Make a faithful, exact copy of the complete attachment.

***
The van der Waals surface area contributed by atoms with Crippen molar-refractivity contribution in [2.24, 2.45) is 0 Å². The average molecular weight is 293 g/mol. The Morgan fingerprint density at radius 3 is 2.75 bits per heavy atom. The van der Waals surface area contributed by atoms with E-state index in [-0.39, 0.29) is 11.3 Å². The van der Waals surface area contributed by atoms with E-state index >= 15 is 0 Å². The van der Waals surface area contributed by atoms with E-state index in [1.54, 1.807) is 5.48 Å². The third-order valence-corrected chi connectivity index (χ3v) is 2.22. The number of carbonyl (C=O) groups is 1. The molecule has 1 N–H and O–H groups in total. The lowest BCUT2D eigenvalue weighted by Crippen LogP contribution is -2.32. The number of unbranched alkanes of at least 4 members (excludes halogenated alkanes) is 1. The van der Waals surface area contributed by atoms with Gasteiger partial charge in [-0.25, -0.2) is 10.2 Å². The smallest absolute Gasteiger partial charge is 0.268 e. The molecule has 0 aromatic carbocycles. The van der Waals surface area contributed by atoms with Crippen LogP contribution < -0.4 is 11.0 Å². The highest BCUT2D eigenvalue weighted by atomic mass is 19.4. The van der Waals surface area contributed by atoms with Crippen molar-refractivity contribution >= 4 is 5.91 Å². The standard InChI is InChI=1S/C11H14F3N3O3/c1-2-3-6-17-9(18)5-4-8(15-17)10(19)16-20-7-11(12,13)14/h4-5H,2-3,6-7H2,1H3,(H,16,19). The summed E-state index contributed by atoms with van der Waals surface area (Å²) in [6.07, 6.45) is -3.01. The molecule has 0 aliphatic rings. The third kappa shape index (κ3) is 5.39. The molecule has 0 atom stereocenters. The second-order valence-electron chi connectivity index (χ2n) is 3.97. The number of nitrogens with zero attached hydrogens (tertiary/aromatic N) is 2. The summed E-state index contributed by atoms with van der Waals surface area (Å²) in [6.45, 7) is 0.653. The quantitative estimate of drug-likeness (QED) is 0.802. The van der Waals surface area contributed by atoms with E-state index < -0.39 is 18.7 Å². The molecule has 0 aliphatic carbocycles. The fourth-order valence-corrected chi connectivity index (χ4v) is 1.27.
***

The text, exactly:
The van der Waals surface area contributed by atoms with Crippen molar-refractivity contribution in [2.24, 2.45) is 0 Å². The average molecular weight is 293 g/mol. The Morgan fingerprint density at radius 3 is 2.75 bits per heavy atom. The van der Waals surface area contributed by atoms with E-state index in [-0.39, 0.29) is 11.3 Å². The van der Waals surface area contributed by atoms with E-state index >= 15 is 0 Å². The van der Waals surface area contributed by atoms with E-state index in [1.54, 1.807) is 5.48 Å². The third-order valence-corrected chi connectivity index (χ3v) is 2.22. The number of carbonyl (C=O) groups is 1. The molecule has 1 N–H and O–H groups in total. The lowest BCUT2D eigenvalue weighted by Crippen LogP contribution is -2.32. The number of unbranched alkanes of at least 4 members (excludes halogenated alkanes) is 1. The van der Waals surface area contributed by atoms with Gasteiger partial charge in [-0.25, -0.2) is 10.2 Å². The smallest absolute Gasteiger partial charge is 0.268 e. The molecule has 0 aromatic carbocycles. The van der Waals surface area contributed by atoms with Crippen LogP contribution < -0.4 is 11.0 Å². The highest BCUT2D eigenvalue weighted by atomic mass is 19.4. The van der Waals surface area contributed by atoms with Crippen molar-refractivity contribution >= 4 is 5.91 Å². The standard InChI is InChI=1S/C11H14F3N3O3/c1-2-3-6-17-9(18)5-4-8(15-17)10(19)16-20-7-11(12,13)14/h4-5H,2-3,6-7H2,1H3,(H,16,19). The summed E-state index contributed by atoms with van der Waals surface area (Å²) in [6.07, 6.45) is -3.01. The molecule has 0 aliphatic rings. The third kappa shape index (κ3) is 5.39. The molecule has 0 atom stereocenters. The second-order valence-electron chi connectivity index (χ2n) is 3.97. The number of nitrogens with zero attached hydrogens (tertiary/aromatic N) is 2. The summed E-state index contributed by atoms with van der Waals surface area (Å²) in [6.45, 7) is 0.653. The quantitative estimate of drug-likeness (QED) is 0.802. The van der Waals surface area contributed by atoms with E-state index < -0.39 is 18.7 Å². The molecule has 0 aliphatic carbocycles. The fourth-order valence-corrected chi connectivity index (χ4v) is 1.27.